Thousands Flee Strife In Northern Pakistan

Thousands Flee Strife In Northern Pakistan
October 29th, 2007  
Team Infidel

Topic: Thousands Flee Strife In Northern Pakistan

Thousands Flee Strife In Northern Pakistan
New York Times
October 29, 2007
Pg. 6
MINGORA, Pakistan, Oct. 28 (Reuters) — Thousands of Pakistanis are fleeing a northwestern town and outlying villages because they fear a showdown between the security forces and an Islamist militant Taliban-style movement, residents said Sunday.
There was fierce fighting on Friday in the Swat Valley in the North-West Frontier Province between security forces and followers of a radical Muslim cleric, after the authorities sent more than 2,000 soldiers to counter growing militancy.
In clashes on Sunday, 10 militants were killed by troops backed by helicopter gunships, said an army spokesman, Maj. Gen. Waheed Arshad.
At least 17 paramilitary soldiers and 4 civilians were killed Thursday in a suspected suicide attack near Mingora, the valley’s main town.
The militants killed seven civilians and decapitated three soldiers and three policemen they had taken hostage on Friday in Matta, a nearby town.
“Troops have their own mortars and have been firing at those militants,” General Arshad said. “Until such time as these people are evicted from the area and peace is restored and innocent people are given full security, I think this is going to continue.”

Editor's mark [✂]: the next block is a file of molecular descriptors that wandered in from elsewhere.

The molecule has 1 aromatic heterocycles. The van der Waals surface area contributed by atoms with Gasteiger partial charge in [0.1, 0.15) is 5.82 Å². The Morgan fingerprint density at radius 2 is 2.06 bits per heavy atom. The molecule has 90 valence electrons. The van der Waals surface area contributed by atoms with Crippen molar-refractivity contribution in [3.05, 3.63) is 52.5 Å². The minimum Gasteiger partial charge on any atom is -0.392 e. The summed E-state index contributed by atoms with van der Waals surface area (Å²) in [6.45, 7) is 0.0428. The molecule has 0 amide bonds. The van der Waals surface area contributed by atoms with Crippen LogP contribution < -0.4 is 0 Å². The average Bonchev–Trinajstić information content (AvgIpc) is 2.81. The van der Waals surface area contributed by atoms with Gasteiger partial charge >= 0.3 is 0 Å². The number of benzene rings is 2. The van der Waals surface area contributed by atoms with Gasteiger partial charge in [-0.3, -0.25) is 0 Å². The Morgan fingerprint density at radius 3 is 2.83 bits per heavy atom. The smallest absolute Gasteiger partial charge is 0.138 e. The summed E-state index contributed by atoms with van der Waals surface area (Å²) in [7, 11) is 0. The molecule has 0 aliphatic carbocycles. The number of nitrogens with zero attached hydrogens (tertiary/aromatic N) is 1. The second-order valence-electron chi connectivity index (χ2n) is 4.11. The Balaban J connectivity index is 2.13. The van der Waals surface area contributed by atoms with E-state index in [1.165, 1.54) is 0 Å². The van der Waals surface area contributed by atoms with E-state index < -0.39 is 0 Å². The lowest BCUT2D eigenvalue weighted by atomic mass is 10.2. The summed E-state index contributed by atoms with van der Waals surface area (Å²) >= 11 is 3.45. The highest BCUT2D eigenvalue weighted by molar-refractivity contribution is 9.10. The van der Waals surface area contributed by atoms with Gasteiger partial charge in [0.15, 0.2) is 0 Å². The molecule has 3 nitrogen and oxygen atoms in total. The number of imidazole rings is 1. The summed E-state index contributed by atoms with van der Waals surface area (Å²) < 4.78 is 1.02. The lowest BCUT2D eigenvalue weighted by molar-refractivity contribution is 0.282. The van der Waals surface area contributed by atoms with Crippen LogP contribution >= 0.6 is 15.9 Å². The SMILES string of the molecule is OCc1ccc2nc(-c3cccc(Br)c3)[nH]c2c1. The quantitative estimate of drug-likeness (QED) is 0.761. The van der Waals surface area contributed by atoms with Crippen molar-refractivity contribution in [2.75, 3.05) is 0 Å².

On Sunday, fighting flared in Charbagh, three miles west of Mingora, when suspected militants fired at paramilitary fighters.
Residents said tension was also rising in another town, Khwazakhela, 15 miles west of Mingora. “People are leaving their homes,” a frightened town resident said, speaking on the condition of anonymity for security reasons. “All shops and markets are closed.”
Badshah Gul Wazir, a top official at the provincial home ministry, said that he was unaware of the exodus from Khwazakhela, but that the atmosphere in Swat Valley was tense.
Swat, a scenic area close to Pakistan’s lawless tribal belt bordering Afghanistan, has experienced a surge in militant activity since Maulana Fazlullah, a pro-Taliban cleric, started an illegal FM radio station and urged his followers to fight to put Islamic Shariah law into effect.
Maulana Fazlullah is the de facto leader of a pro-Taliban group, Movement for the Implementation of Muhammad’s Shariah Law.
Authorities have blamed his militant followers for attacks on the security forces and bomb blasts in Swat, where they have been forcing residents to follow a strict Islamic code.
“The government should implement Shariah in Swat if it does not want fighting,” Muslim Khan, an aide to Maulana Fazlullah, told reporters on Saturday.
Pakistani tribal areas have been hotbeds of support for Al Qaeda and Taliban militants who have fled Afghanistan.
October 29th, 2007  
Del Boy
Until that area within the Pakistan border is cleared Afghaistan cannot be reconciled by military means. Pakistan is the key in this respect.
October 29th, 2007  
I agree. That area (Whairistan) has always been home to smugglers, bandits and terrorists. Even before the emergence of Al-Qaeda that area was one of the principal conduits for Brown Heroin heading toward the Indian Ocean.

It was time for alittle clean-up.
Thousands Flee Strife In Northern Pakistan

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